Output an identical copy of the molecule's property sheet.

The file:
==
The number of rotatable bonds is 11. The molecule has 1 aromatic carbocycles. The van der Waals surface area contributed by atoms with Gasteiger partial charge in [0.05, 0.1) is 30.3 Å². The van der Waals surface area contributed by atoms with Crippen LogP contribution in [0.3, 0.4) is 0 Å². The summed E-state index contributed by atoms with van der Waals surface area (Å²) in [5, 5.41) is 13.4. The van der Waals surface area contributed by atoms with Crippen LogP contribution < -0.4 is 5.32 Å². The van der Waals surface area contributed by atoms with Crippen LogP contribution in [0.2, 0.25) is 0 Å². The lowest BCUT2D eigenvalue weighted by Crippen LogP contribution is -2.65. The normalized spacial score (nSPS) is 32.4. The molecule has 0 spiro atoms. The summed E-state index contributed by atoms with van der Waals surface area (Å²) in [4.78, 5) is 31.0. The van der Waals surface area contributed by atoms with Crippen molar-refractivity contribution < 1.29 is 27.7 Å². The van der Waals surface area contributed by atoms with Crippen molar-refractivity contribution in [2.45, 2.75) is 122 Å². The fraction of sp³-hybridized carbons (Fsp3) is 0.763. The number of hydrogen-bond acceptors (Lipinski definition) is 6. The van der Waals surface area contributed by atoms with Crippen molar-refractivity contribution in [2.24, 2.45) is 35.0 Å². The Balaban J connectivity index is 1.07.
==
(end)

The number of rotatable bonds is 11. The molecule has 1 aromatic carbocycles. The van der Waals surface area contributed by atoms with Gasteiger partial charge in [0.05, 0.1) is 30.3 Å². The van der Waals surface area contributed by atoms with Crippen LogP contribution in [0.3, 0.4) is 0 Å². The summed E-state index contributed by atoms with van der Waals surface area (Å²) in [5, 5.41) is 13.4. The van der Waals surface area contributed by atoms with Crippen LogP contribution < -0.4 is 5.32 Å². The van der Waals surface area contributed by atoms with Crippen LogP contribution in [0.2, 0.25) is 0 Å². The lowest BCUT2D eigenvalue weighted by Crippen LogP contribution is -2.65. The normalized spacial score (nSPS) is 32.4. The molecule has 0 spiro atoms. The summed E-state index contributed by atoms with van der Waals surface area (Å²) in [4.78, 5) is 31.0. The van der Waals surface area contributed by atoms with Crippen molar-refractivity contribution < 1.29 is 27.7 Å². The van der Waals surface area contributed by atoms with Crippen molar-refractivity contribution in [2.45, 2.75) is 122 Å². The fraction of sp³-hybridized carbons (Fsp3) is 0.763. The number of hydrogen-bond acceptors (Lipinski definition) is 6. The van der Waals surface area contributed by atoms with Crippen molar-refractivity contribution in [2.24, 2.45) is 35.0 Å². The Balaban J connectivity index is 1.07.